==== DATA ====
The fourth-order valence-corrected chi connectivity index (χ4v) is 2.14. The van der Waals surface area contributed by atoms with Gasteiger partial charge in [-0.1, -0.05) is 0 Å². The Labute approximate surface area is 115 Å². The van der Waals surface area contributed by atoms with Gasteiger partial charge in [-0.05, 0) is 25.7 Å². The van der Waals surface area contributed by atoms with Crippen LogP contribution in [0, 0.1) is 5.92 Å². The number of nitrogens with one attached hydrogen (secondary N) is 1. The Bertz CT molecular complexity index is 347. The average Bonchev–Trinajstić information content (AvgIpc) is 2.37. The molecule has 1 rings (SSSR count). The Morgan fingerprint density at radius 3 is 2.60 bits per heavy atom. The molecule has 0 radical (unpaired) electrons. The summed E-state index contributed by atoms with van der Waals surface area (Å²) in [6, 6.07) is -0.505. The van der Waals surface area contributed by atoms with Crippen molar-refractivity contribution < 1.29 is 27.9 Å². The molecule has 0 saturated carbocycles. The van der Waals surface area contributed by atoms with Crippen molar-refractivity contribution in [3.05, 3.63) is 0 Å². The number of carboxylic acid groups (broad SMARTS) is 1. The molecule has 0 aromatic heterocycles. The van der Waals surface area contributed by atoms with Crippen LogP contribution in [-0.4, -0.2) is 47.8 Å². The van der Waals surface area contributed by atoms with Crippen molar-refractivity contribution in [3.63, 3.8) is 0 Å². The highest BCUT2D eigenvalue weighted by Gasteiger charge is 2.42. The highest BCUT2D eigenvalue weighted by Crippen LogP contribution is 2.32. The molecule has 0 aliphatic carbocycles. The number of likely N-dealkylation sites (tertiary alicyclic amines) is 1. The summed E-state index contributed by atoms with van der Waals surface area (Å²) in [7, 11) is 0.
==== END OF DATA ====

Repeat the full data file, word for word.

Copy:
The fourth-order valence-corrected chi connectivity index (χ4v) is 2.14. The van der Waals surface area contributed by atoms with Gasteiger partial charge in [-0.1, -0.05) is 0 Å². The Labute approximate surface area is 115 Å². The van der Waals surface area contributed by atoms with Gasteiger partial charge in [-0.05, 0) is 25.7 Å². The van der Waals surface area contributed by atoms with Crippen LogP contribution in [0, 0.1) is 5.92 Å². The number of nitrogens with one attached hydrogen (secondary N) is 1. The Bertz CT molecular complexity index is 347. The average Bonchev–Trinajstić information content (AvgIpc) is 2.37. The molecule has 1 rings (SSSR count). The Morgan fingerprint density at radius 3 is 2.60 bits per heavy atom. The molecule has 0 radical (unpaired) electrons. The summed E-state index contributed by atoms with van der Waals surface area (Å²) in [6, 6.07) is -0.505. The van der Waals surface area contributed by atoms with Crippen molar-refractivity contribution < 1.29 is 27.9 Å². The molecule has 0 saturated carbocycles. The van der Waals surface area contributed by atoms with Crippen molar-refractivity contribution in [3.05, 3.63) is 0 Å². The number of carboxylic acid groups (broad SMARTS) is 1. The molecule has 0 aromatic heterocycles. The van der Waals surface area contributed by atoms with Crippen LogP contribution in [-0.4, -0.2) is 47.8 Å². The van der Waals surface area contributed by atoms with Crippen molar-refractivity contribution in [3.63, 3.8) is 0 Å². The highest BCUT2D eigenvalue weighted by Gasteiger charge is 2.42. The highest BCUT2D eigenvalue weighted by Crippen LogP contribution is 2.32. The molecule has 0 aliphatic carbocycles. The number of likely N-dealkylation sites (tertiary alicyclic amines) is 1. The summed E-state index contributed by atoms with van der Waals surface area (Å²) in [7, 11) is 0.